Do students at RMSEL take tests?
At RMSEL, as students in a public school, all students are required to take state assessments each year in grades 3-12. RMSEL uses a variety of assessment methods to measure mastery. Students are exposed to testing during their tenure at RMSEL, but classroom testing is only one way to measure student achievement.
What types of Special Education Services are available?
Special Education Services are available at RMSEL. Prior to enrollment, each student must submit a complete up-to-date IEP. The IEP will be reviewed during an enrollment meeting to determine if services at RMSEL are available to meet the service time and needs of the IEP.
How does the lottery work?
The lottery is complex in that it serves five sponsoring school districts with proportional allocations of student seats. Each district is allocated a number of student spots per our governing agreement. The lottery is run per the guidelines of the enrollment policy. Each district must be full prior to over-enrollment in another district.
Is RMSEL connected to Outward Bound?
In 1993, RMSEL was one of the founding Expeditionary Learning Outward Bound schools. We still utilize many aspects of Outward Bound in our classroom and adventure program. Our design principles tie to the design of Outward Bound and tie directly to the climate and culture of our school. EL and OB no longer have a direct correlation; however, they are both cornerstones of an education at RMSEL.
What is "fieldwork"?
Fieldwork refers to the engagement of students with an expert in the field or classroom tied to their topic of study. Fieldwork outside of the classroom takes place during school hours. Fieldwork does not include overnight experiences.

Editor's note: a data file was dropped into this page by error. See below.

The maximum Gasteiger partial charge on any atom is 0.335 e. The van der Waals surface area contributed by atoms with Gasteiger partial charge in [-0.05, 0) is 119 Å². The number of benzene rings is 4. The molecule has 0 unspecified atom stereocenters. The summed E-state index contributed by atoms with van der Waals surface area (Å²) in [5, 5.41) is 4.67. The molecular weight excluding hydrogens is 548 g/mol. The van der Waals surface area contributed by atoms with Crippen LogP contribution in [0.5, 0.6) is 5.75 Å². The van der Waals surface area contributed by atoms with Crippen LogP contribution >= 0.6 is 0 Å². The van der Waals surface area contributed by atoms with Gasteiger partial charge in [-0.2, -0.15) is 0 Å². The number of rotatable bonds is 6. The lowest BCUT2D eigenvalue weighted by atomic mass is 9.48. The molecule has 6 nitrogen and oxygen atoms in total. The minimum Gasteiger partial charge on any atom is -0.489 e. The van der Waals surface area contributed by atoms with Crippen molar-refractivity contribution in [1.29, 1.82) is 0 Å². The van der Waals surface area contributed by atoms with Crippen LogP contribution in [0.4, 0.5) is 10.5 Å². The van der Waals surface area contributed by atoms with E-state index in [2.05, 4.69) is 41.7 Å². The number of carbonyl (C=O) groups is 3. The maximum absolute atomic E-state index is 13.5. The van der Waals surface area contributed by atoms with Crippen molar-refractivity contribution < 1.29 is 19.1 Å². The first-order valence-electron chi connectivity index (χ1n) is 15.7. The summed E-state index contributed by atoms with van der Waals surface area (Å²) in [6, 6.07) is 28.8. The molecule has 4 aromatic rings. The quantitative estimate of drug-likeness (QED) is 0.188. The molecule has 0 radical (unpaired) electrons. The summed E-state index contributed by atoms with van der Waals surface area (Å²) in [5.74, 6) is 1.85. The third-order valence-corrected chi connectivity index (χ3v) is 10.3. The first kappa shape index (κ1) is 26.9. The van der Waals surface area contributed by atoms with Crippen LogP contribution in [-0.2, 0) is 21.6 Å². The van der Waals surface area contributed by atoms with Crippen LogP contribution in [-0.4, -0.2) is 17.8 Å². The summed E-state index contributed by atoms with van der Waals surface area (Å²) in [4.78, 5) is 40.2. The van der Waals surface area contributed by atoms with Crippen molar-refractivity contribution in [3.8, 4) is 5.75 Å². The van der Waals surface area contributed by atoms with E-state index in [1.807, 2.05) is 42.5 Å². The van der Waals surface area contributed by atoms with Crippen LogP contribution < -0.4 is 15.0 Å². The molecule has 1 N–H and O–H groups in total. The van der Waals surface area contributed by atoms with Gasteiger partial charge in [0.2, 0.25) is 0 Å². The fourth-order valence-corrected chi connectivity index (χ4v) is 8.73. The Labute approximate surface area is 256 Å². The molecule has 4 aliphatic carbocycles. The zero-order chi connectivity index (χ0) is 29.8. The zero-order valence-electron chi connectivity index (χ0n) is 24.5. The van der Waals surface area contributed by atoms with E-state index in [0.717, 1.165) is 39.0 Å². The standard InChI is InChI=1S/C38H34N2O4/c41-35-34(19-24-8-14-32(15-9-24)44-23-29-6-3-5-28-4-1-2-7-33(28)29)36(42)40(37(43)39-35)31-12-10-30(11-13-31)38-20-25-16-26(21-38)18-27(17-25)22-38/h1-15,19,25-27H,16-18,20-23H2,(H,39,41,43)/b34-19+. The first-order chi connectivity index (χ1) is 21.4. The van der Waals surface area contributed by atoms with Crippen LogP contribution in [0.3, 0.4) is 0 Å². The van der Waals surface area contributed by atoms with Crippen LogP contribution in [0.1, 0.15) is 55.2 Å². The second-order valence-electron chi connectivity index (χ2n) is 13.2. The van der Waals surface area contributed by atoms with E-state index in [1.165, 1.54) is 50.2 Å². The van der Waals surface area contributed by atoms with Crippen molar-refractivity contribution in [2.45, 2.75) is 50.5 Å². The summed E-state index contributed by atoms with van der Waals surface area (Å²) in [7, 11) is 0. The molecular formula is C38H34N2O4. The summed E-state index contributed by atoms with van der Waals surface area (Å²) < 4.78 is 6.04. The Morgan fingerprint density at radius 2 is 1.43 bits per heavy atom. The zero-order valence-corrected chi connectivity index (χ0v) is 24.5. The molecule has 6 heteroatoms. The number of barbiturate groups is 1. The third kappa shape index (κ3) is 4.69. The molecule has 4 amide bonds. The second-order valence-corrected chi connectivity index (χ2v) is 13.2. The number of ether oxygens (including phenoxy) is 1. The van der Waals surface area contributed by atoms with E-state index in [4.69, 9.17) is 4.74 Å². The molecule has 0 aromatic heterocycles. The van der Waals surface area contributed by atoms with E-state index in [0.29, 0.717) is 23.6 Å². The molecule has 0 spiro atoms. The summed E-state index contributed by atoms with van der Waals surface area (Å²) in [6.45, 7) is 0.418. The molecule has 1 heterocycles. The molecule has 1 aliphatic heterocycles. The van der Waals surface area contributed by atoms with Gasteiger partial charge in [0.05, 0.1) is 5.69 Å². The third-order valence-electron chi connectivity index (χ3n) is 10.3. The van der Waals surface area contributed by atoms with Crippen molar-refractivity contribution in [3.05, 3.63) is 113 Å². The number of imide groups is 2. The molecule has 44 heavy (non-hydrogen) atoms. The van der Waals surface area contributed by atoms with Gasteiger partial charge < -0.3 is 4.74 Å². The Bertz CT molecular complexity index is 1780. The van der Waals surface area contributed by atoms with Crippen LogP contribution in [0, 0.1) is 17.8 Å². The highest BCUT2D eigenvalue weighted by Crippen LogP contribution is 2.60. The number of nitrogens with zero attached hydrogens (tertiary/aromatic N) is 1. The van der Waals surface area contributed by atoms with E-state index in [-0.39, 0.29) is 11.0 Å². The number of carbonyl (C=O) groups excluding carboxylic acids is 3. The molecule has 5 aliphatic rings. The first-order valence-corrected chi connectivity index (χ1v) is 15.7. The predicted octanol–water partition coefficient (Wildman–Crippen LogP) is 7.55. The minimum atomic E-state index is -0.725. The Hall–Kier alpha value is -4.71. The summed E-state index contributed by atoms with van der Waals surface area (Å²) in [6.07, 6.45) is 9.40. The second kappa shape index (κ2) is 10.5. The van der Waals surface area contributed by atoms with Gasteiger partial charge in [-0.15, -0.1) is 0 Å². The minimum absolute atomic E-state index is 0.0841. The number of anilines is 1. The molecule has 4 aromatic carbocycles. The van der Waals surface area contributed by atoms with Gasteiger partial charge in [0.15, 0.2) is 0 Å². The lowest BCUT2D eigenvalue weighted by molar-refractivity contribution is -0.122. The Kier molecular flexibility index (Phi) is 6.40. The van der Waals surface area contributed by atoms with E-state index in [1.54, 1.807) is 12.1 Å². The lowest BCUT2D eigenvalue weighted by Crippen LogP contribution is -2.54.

How can parents get involved?
Parents can get involved by volunteering at RMSEL. Parents may join our District Accountability Committee (DAC) or sign up to assist with fieldwork. All volunteers at RMSEL are required to be background cleared prior to working with students. Background clearance information is available in the main office, and parents are responsible for any fingerprinting fee.
What types of elective / specials courses are available?
RMSEL students in grades K-8 take specials courses throughout the year that consist of Art, Music, Technology, and Physical Education. In grades 9-12, a variety of elective courses are offered each semester for students to choose from in the disciplines listed above, as well as taking foreign language classes via an online option.
What type of athletic programs are available?
Athletic programs are offered for middle and high school students during fall, winter, and spring seasons. Athletic practice is after school each day from 3:30-4:45 p.m. At the middle school level, we offer co-ed cross-country, boys’ soccer, boys’ basketball, girls' soccer, girls’ basketball, girls' volleyball, and co-ed ultimate frisbee. At the high school level, we offer rock climbing, mountain biking, and ski club.
Does RMSEL provide transportation?
RMSEL does not provide transportation to and from school. Transportation is provided for fieldwork and crew trips. This transportation is paid for through annual fees. RMSEL has 8 mini-buses for transporting students.
Is after hours childcare available?
RMSEL does not provide after hours child care for families; we contract with the YMCA of Denver to provide before (Wednesdays only) and after care services. You may pick up information regarding before and after care at the main office. All students who are not going to after care are required to be picked up each day no later than 3:20 p.m.